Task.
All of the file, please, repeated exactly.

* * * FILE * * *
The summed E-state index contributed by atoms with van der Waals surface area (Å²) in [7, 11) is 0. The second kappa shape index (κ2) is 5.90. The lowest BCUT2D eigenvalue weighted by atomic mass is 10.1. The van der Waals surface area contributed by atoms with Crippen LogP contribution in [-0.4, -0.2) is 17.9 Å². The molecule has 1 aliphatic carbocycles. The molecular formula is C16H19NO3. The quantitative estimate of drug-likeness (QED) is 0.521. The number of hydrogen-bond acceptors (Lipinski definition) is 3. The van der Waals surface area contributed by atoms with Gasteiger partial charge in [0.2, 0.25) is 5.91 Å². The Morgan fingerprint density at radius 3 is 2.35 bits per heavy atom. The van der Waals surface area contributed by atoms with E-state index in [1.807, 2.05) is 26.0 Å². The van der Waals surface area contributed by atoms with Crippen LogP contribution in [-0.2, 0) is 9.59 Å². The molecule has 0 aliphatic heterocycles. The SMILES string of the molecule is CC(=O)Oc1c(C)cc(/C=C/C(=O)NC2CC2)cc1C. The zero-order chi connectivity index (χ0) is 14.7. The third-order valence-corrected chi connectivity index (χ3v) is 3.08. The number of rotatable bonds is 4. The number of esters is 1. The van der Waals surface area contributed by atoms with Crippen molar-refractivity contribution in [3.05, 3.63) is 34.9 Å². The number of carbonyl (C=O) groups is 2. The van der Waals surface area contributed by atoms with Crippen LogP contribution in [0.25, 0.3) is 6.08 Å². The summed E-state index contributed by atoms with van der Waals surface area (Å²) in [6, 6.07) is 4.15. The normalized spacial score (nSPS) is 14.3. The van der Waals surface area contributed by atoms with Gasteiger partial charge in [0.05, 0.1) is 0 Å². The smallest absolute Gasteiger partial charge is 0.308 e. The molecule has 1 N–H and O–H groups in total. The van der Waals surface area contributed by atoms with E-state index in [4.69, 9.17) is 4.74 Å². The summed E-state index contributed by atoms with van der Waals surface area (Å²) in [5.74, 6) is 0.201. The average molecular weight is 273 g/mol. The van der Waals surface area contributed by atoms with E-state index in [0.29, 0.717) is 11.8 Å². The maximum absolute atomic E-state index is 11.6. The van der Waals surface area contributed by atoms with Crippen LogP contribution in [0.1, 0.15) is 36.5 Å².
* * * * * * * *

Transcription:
The summed E-state index contributed by atoms with van der Waals surface area (Å²) in [7, 11) is 0. The second kappa shape index (κ2) is 5.90. The lowest BCUT2D eigenvalue weighted by atomic mass is 10.1. The van der Waals surface area contributed by atoms with Crippen LogP contribution in [-0.4, -0.2) is 17.9 Å². The molecule has 1 aliphatic carbocycles. The molecular formula is C16H19NO3. The quantitative estimate of drug-likeness (QED) is 0.521. The number of hydrogen-bond acceptors (Lipinski definition) is 3. The van der Waals surface area contributed by atoms with Gasteiger partial charge in [0.2, 0.25) is 5.91 Å². The Morgan fingerprint density at radius 3 is 2.35 bits per heavy atom. The van der Waals surface area contributed by atoms with E-state index in [1.807, 2.05) is 26.0 Å². The van der Waals surface area contributed by atoms with Crippen LogP contribution in [-0.2, 0) is 9.59 Å². The molecule has 0 aliphatic heterocycles. The SMILES string of the molecule is CC(=O)Oc1c(C)cc(/C=C/C(=O)NC2CC2)cc1C. The zero-order chi connectivity index (χ0) is 14.7. The third-order valence-corrected chi connectivity index (χ3v) is 3.08. The number of rotatable bonds is 4. The number of esters is 1. The van der Waals surface area contributed by atoms with Crippen molar-refractivity contribution in [3.05, 3.63) is 34.9 Å². The number of carbonyl (C=O) groups is 2. The van der Waals surface area contributed by atoms with Crippen LogP contribution in [0.25, 0.3) is 6.08 Å². The summed E-state index contributed by atoms with van der Waals surface area (Å²) in [6, 6.07) is 4.15. The normalized spacial score (nSPS) is 14.3. The van der Waals surface area contributed by atoms with Gasteiger partial charge in [0.05, 0.1) is 0 Å². The smallest absolute Gasteiger partial charge is 0.308 e. The molecule has 1 N–H and O–H groups in total. The van der Waals surface area contributed by atoms with E-state index in [4.69, 9.17) is 4.74 Å². The summed E-state index contributed by atoms with van der Waals surface area (Å²) in [5.74, 6) is 0.201. The average molecular weight is 273 g/mol. The van der Waals surface area contributed by atoms with E-state index in [0.29, 0.717) is 11.8 Å². The maximum absolute atomic E-state index is 11.6. The van der Waals surface area contributed by atoms with Crippen LogP contribution in [0.1, 0.15) is 36.5 Å².